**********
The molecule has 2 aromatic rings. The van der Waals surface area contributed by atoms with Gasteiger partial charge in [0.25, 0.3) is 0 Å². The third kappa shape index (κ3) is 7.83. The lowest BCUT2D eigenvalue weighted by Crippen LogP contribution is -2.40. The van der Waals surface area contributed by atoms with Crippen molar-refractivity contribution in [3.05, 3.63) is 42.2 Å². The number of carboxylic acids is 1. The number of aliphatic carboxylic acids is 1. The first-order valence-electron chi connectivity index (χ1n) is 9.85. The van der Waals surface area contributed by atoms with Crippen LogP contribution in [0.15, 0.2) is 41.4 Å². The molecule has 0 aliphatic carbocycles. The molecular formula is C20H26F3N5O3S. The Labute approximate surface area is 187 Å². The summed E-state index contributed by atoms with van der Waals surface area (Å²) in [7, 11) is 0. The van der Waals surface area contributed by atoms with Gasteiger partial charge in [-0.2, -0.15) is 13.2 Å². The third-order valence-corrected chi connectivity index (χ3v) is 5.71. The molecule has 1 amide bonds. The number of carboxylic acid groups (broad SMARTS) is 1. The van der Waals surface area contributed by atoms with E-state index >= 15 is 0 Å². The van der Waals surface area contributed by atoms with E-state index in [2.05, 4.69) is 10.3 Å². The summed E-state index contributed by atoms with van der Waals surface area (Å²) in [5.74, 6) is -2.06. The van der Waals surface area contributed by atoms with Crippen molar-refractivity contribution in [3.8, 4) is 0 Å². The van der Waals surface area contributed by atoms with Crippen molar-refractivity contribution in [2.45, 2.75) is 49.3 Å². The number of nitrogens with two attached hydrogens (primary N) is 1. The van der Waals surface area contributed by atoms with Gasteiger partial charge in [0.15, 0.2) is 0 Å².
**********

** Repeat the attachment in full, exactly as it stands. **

The molecule has 2 aromatic rings. The van der Waals surface area contributed by atoms with Gasteiger partial charge in [0.25, 0.3) is 0 Å². The third kappa shape index (κ3) is 7.83. The lowest BCUT2D eigenvalue weighted by Crippen LogP contribution is -2.40. The van der Waals surface area contributed by atoms with Crippen molar-refractivity contribution in [3.05, 3.63) is 42.2 Å². The number of carboxylic acids is 1. The number of aliphatic carboxylic acids is 1. The first-order valence-electron chi connectivity index (χ1n) is 9.85. The van der Waals surface area contributed by atoms with Crippen LogP contribution in [0.15, 0.2) is 41.4 Å². The molecule has 0 aliphatic carbocycles. The molecular formula is C20H26F3N5O3S. The Labute approximate surface area is 187 Å². The summed E-state index contributed by atoms with van der Waals surface area (Å²) in [7, 11) is 0. The van der Waals surface area contributed by atoms with Gasteiger partial charge in [-0.2, -0.15) is 13.2 Å². The third-order valence-corrected chi connectivity index (χ3v) is 5.71. The molecule has 1 amide bonds. The number of carboxylic acid groups (broad SMARTS) is 1. The van der Waals surface area contributed by atoms with E-state index >= 15 is 0 Å². The van der Waals surface area contributed by atoms with E-state index in [2.05, 4.69) is 10.3 Å². The summed E-state index contributed by atoms with van der Waals surface area (Å²) in [5.74, 6) is -2.06. The van der Waals surface area contributed by atoms with Crippen molar-refractivity contribution in [3.8, 4) is 0 Å². The van der Waals surface area contributed by atoms with Crippen molar-refractivity contribution in [2.45, 2.75) is 49.3 Å². The number of nitrogens with two attached hydrogens (primary N) is 1. The van der Waals surface area contributed by atoms with Gasteiger partial charge in [0.15, 0.2) is 0 Å².